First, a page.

Jealousy. A mechanism that deceives the mind

Who I am
Joe Dispenza
@joedispenza
SOURCES CONSULTED:

wikipedia.org



"The jealousy
makes us lose sight of love, ”George Elliot once said, and now a
new study confirms this idea that arose from empirical experience e
popular accumulated over the years.

In reality the
our ability to reason and analyze things in perspective is impaired
at the very moment when we begin to experience strong feelings,
especially if these manifest themselves through the fear of losing the object
loved one (in this case the partner). Attention and memory turn out to be
some of the most compromised psychological processes and, by a curious contradiction,
jealous people tend to focus on more attractive rivals. Or at least
this is what Jon Maner, a researcher at the State University of
Florida. It should be emphasized that
this study is one of the first experiments in which we try to put in
relationship romantic jealousy with the cognitive process. But… how it is
proceeded? Maner led
this experiment with hundreds of heterosexual students; half of these
underwent a priming related to jealousy which consisted of asking them to
write about some occasions on which they had heard
particularly jealous. The rest of the participants had the same task but
they had to write about any situation that caused them a very high level of anxiety, without it
were to blame for infidelity. Following each
participant was classified in a certain level of jealousy, depending
from his experiences and how long jealous they felt in front of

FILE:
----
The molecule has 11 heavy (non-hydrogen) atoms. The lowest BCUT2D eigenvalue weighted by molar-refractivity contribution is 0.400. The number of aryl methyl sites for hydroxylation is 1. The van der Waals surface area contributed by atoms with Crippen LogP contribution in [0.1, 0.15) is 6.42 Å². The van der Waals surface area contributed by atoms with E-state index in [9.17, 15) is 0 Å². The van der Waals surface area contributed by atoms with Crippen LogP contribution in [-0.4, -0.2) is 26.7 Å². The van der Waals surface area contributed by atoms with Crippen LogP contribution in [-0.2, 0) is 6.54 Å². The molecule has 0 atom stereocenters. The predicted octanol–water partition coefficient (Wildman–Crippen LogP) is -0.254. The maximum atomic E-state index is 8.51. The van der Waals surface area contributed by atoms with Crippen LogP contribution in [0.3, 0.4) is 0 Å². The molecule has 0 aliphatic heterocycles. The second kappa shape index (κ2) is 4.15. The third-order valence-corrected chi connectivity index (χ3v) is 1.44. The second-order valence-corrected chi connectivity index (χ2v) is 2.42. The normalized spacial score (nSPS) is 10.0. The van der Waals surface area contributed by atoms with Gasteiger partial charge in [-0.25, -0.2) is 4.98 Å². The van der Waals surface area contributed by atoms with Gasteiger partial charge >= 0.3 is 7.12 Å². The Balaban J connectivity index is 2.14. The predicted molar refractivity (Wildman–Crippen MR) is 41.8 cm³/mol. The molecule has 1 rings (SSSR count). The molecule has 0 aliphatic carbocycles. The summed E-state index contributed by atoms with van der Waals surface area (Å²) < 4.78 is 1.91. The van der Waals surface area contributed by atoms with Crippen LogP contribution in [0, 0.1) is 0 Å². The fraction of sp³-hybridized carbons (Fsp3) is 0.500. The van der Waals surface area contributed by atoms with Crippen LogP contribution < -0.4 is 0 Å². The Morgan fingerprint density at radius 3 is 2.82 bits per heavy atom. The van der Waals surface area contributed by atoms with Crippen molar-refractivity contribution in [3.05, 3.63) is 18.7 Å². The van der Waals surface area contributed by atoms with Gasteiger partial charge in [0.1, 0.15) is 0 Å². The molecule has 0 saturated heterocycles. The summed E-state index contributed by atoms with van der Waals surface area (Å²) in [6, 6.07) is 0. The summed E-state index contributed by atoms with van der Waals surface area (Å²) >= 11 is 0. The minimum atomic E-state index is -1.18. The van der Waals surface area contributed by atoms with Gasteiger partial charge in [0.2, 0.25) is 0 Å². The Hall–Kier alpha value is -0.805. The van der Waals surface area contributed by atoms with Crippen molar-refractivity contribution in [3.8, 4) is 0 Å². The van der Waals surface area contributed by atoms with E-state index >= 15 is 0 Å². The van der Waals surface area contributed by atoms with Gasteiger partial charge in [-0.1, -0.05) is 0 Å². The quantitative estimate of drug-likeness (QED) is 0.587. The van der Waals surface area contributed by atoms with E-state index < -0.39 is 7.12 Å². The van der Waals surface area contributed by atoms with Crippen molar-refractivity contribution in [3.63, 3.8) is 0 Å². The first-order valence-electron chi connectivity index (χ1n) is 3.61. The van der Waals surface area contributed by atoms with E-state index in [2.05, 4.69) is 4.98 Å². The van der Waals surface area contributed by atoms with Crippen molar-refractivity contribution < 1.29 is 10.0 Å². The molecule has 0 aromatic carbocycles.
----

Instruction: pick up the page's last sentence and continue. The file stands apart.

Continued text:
different situations they had described. Once finished
the task, in the first study each participant had to undergo a test
cognitive. On a screen appeared images of people and a series of
forms that the students had to analyze. Evidently, to accomplish with
success this task the participants had to focus exclusively
on the shapes and not on the faces. The problem was that those people they had
experienced in the past moments when they were possessed by jealousy,
they scored lower on the test, due to the fact that it was for them
difficult to divert attention from the faces of attractive people who
appeared on the screen. In the second study
the participants had to face a memory test. On the screen yes
showed a series of photos with people's faces. The students just had to mate
the photos depending on how similar the faces shown were. Surprisingly the
more jealous people showed an incredible memory for attractive faces
of people of their own sex. So we can
claiming that jealousy produces a kind of gendered hypervigilance. Self
we fear that our partner will abandon us, we will assume a vigilant attitude
respect the environment, looking for attractive people who might
turn into rivals. In this way, our attention is ours
memory will be less engaged in other activities. In short, once
jealousy is still shown to be no good counselor.
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